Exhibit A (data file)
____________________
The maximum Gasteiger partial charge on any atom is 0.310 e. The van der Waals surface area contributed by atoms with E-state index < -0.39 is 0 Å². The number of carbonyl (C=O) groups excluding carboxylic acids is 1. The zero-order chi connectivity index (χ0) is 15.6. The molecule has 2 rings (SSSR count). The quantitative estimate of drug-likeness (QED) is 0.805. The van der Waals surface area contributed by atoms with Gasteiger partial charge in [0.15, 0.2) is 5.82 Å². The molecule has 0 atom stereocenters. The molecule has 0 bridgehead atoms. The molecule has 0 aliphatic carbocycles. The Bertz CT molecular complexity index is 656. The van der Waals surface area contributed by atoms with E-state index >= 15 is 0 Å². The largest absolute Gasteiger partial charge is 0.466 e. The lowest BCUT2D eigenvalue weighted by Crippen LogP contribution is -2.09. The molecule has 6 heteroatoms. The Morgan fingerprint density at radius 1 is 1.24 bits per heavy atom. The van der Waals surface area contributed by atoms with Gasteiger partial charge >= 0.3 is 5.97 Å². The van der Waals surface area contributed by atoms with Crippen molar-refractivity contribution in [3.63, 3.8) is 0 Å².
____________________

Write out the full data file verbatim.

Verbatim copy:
The maximum Gasteiger partial charge on any atom is 0.310 e. The van der Waals surface area contributed by atoms with E-state index < -0.39 is 0 Å². The number of carbonyl (C=O) groups excluding carboxylic acids is 1. The zero-order chi connectivity index (χ0) is 15.6. The molecule has 2 rings (SSSR count). The quantitative estimate of drug-likeness (QED) is 0.805. The van der Waals surface area contributed by atoms with Gasteiger partial charge in [0.15, 0.2) is 5.82 Å². The molecule has 0 atom stereocenters. The molecule has 0 bridgehead atoms. The molecule has 0 aliphatic carbocycles. The Bertz CT molecular complexity index is 656. The van der Waals surface area contributed by atoms with E-state index >= 15 is 0 Å². The largest absolute Gasteiger partial charge is 0.466 e. The lowest BCUT2D eigenvalue weighted by Crippen LogP contribution is -2.09. The molecule has 6 heteroatoms. The Morgan fingerprint density at radius 1 is 1.24 bits per heavy atom. The van der Waals surface area contributed by atoms with Gasteiger partial charge >= 0.3 is 5.97 Å². The van der Waals surface area contributed by atoms with Crippen molar-refractivity contribution in [3.63, 3.8) is 0 Å².